A peek behind the science curtain

More Stories in Scicurious

  1. Science & Society

    Women and men get research grants at equal rates — if women apply in the first place

    When women get research funding, they’ll stay funded as long as their male counterparts. But getting to the top of that heap is a challenge.

  2. Science & Society

    Fighting sexual harassment in science may mean changing science itself

    Sexual harassment is disturbingly prevalent in academia. But a course correction may involve tearing down the hierarchy that makes science run.

  3. Health & Medicine

    To regulate fecal transplants, FDA has to first answer a serious question: What is poop?

    Fecal transplants are the treatment of the future for some conditions. But right now, they are entirely unregulated. Here’s why putting regulations in place is so complex.

  4. Chemistry

    Want to build a dragon? Science is here for you

    Fire-breathing dragons can’t live anywhere outside of a book or TV. But nature provides some guidance as to how they might get their flames. If they existed, anyway.

  5. Science & Society

    Wikipedia has become a science reference source even though scientists don’t cite it

    Wikipedia is everyone’s go-to source. Even scientists. A new study shows how science on Wikipedia may end up forwarding science itself.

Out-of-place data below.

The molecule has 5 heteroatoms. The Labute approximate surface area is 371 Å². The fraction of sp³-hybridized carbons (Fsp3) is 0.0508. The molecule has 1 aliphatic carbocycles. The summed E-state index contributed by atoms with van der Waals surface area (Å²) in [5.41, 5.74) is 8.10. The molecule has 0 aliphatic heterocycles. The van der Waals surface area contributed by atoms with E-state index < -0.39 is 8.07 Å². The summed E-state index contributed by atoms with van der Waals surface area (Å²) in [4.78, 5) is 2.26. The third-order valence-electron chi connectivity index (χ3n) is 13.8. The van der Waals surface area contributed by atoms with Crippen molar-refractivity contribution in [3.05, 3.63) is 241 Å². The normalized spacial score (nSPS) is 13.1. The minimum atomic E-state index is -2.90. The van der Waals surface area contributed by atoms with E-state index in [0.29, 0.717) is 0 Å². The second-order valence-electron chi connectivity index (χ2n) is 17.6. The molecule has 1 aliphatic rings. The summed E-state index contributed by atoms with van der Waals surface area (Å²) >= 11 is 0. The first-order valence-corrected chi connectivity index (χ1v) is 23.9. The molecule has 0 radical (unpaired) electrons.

6. Neuroscience

    Even brain images can be biased

    Brain scan studies that are drawn from rich and well-educated groups could lead to biased ideas of how our brains develop.

  7. Psychology

    Whether psychology research is improving depends on whom you ask

    Psychologists are pessimistic about the state of their field but want to improve, a survey shows. But are new measures working?

  8. Genetics

    Two artificial sweeteners together take the bitter out of bittersweet

    Some artificial sweeteners are well known for their bitter aftertastes. But saccharin and cyclamate are better together, and now scientists know why.

  9. Science & Society

    On social media, privacy is no longer a personal choice

    Data from the now-defunct social platform Friendster show that even people not on social media have predictable qualities.